This week is Aro Week (20-26 February 2022), and we’re taking the opportunity to debunk some myths around aromanticism and raise awareness about what it means to be aro.
What does aro mean?
‘Aro’ is an umbrella term used by people who feel little to no romantic attraction. You may often hear people referring to the ‘aro spectrum’, which can encompass people who experience no romantic attraction at all, to people who occasionally feel it, and everyone in between.
Here are five things you should know about aro people:
1. Not all aro people are asexual
And vice versa! Romantic orientation is separate from sexual orientation, so people who identify as aro aren’t necessary also ace. While there can be overlap between the two identities, and many people do identify as aro and ace, we shouldn’t assume that the two always go hand in hand. You can find out more about asexuality here.
Aro people who experience sexual attraction and/or occasional romantic attraction might also use terms such as gay, bi, lesbian, straight and queer in conjunction with aro to describe the direction of their attraction.
2. Aro people can have relationships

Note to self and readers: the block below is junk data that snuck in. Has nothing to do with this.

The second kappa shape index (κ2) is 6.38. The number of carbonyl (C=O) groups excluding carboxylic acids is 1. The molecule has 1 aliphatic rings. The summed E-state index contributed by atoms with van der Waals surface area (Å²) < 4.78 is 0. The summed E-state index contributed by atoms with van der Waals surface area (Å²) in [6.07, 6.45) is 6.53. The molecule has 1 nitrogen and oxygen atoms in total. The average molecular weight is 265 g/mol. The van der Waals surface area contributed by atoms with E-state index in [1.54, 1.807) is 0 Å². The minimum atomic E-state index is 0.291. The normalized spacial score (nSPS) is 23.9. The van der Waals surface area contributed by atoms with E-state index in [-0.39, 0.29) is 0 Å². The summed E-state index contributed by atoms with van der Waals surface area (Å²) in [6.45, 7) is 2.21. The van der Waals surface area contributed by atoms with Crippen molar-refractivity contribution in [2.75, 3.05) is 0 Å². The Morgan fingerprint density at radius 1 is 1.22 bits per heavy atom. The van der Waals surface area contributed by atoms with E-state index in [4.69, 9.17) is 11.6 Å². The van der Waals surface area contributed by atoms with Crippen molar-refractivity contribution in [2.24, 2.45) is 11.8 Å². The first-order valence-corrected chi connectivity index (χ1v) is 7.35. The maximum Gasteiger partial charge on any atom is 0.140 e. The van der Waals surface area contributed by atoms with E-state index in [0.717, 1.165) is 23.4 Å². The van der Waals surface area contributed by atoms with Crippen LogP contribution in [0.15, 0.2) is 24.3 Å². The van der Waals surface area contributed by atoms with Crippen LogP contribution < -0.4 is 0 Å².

Romantic relationships aren’t the only type of relationship, and aro people can have meaningful, loving relationships with their friends, families, and platonic partners if they wish to.
Many aro people choose to enter into queerplatonic relationships – these are generally described as relationships with a deeper commitment than simple friendship, and can often be aligned with long-term partnerships, without being necessarily romantic or sexual in nature.
3. Aro people aren’t cold and heartless
In the same way aro people can form close loving relationships with other people, they are also capable of human emotion and feeling, and can be just as affectionate as people who experience romantic attraction. Love is only one kind of emotion, and aro people are equally emotionally mature as everyone else.
4. Being aro isn’t just a phase
Although for some people, romantic attraction can change over time and be in constant flux, you shouldn’t assume that people who identify as aro might one day change their minds. Aro people don’t need to be ‘fixed’, and they aren’t just ‘waiting for the right person’ – they are who they say they are.
5. Aro people are part of the LGBTQ+ community
The LGBTQ+ community is a safe space for many who are not accepted by society for who they are.
When people are free to be themselves, we all benefit. For anyone living outside the historical and modern-day expectations of gender, sexuality or attraction, finding others who have a shared experience can help people feel seen, accepted, and part of a community.
While aro people may face different societal barriers and forms of discrimination than those with other identities, they are a valid part of our community. We are always stronger when we stand together and work towards a world where we are all free to be ourselves.